“I was crippled when I was younger because my family member beat and molested me. I was tied to the basement poles beaten always, told over and over again you’re a jail bird just like your father. This was so tightly put into my head it blurred everything I saw.” – An older adult living in prison
Imprisoned older adult men and women on average reported having had three adverse life experiences that occurred in the community or in prison. “Adverse life experiences” include events such as abuse, neglect, exposure to violence, and other types of trauma. The subjective distress associated with these events, including events from childhood, often cause lingering subjective distress that influences their current state of health and well-being. Their life trajectories also suggest that a lack of access to services and justice (e.g., quality health care and legal representation) often proceeds imprisonment. The trauma of incarceration may serve to exacerbate their level of subjective distress. For more about the demographics of my sample, click here.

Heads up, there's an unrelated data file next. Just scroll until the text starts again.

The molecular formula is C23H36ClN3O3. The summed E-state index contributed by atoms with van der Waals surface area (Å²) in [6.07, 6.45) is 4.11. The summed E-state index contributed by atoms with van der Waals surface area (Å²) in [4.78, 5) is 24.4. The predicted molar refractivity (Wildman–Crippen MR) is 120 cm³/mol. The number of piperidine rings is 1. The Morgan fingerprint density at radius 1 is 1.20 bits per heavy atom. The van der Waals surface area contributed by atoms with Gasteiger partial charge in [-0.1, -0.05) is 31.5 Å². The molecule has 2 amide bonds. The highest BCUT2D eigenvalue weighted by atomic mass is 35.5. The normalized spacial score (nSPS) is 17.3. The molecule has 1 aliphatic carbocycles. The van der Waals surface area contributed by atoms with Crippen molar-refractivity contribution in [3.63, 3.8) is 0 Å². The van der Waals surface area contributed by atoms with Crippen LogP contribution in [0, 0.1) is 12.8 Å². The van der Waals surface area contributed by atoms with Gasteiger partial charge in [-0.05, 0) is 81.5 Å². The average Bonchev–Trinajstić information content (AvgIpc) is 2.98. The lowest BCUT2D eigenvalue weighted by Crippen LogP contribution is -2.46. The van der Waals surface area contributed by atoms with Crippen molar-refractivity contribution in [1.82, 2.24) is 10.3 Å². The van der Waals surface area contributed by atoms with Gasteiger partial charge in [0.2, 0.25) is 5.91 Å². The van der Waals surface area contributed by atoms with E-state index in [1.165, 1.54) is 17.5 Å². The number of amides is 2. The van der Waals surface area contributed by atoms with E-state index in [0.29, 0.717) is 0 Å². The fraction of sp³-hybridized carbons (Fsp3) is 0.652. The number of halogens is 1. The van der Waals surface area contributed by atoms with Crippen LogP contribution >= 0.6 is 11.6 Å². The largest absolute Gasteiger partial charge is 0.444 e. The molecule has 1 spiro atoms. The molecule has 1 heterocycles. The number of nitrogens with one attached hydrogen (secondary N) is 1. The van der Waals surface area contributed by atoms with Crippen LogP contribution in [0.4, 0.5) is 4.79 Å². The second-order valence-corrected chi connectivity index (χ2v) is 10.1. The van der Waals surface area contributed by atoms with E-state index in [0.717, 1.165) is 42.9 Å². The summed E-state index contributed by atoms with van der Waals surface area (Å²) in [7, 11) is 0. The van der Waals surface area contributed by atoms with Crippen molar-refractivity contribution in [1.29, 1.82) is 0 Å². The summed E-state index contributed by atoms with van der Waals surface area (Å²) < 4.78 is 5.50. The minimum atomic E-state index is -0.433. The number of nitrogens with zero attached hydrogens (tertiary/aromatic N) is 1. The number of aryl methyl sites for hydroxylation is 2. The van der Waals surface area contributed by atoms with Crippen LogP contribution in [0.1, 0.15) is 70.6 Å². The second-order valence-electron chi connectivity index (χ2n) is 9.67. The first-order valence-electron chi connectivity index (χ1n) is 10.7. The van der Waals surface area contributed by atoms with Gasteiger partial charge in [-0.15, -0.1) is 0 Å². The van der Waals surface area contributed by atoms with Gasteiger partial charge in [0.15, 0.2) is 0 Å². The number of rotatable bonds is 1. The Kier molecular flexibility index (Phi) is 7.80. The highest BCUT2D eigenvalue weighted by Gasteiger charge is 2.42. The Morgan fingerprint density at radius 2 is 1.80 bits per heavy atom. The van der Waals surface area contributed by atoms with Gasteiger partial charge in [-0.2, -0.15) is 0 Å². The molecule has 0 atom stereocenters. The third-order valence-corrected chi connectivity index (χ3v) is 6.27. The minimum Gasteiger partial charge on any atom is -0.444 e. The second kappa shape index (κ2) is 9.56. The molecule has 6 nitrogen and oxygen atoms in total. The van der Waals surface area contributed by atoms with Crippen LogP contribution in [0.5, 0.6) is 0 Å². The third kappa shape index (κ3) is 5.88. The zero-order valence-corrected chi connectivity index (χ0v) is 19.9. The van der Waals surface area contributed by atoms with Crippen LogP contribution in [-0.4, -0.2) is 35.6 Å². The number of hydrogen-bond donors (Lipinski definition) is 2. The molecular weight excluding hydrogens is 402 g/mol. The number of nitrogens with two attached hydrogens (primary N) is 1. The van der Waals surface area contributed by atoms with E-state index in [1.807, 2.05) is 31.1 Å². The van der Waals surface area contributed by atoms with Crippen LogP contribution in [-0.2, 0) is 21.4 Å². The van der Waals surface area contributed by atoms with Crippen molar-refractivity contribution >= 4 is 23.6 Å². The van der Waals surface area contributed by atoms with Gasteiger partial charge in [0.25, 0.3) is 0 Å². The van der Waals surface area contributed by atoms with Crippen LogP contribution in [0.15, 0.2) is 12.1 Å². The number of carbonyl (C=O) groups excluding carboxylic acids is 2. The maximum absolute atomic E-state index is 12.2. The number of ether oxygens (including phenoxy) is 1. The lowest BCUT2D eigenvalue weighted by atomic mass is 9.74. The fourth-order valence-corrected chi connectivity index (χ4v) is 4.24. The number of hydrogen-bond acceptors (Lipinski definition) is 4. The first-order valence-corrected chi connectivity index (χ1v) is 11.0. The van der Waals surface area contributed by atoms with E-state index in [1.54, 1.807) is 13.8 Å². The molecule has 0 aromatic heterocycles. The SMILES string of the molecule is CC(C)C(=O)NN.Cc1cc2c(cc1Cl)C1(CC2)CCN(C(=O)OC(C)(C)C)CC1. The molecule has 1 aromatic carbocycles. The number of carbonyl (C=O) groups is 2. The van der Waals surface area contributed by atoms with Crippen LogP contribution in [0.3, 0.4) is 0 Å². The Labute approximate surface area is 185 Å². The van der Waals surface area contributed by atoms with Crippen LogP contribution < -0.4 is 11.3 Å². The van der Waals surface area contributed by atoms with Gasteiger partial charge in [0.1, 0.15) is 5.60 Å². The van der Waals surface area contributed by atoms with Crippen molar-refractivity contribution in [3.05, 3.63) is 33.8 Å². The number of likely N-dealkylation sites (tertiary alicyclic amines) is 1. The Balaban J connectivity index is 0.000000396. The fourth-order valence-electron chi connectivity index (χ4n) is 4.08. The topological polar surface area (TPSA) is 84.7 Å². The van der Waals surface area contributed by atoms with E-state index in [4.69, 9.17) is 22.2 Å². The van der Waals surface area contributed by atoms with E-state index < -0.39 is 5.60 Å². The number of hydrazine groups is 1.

Trauma of Incarceration
“It’s very tough surviving prison. The provoking, the unnecessary treatment, verbal abuse and violence only adds to the original sentence term to be served. Overcrowded conditions, poor medical service, lack of interaction with Administrative Staff is stammering.” – An older adult living in prison
Participants commonly reported a profound sense of trauma and stress resulting from incarceration. These experiences included mistreatment and medical neglect by staff, isolation from family and fears about personal safety. Many participants reported minimal contact with their families while in prison, which was significant source of distress, especially when a family member in the community was sick or dying. Click here to read more about my findings on the trauma of incarceration.
A Challenge to Extend Elder Justice to Prisons
When examining elder abuse in the context of an older prison population it seems evident that two-dimensional thinking about individuals as elder abuse ‘victims’ OR ‘offenders’ falls short of capturing the past and current experiences of a vulnerable older adult in prison. Rather, it requires a ‘three-dimensional’ type of thinking. This 3-D perspective would integrate a historic global heightened consciousness or life course systems power analysis, which includes life course perspective, systems and power and oppression theories for assessment, prevention and intervention.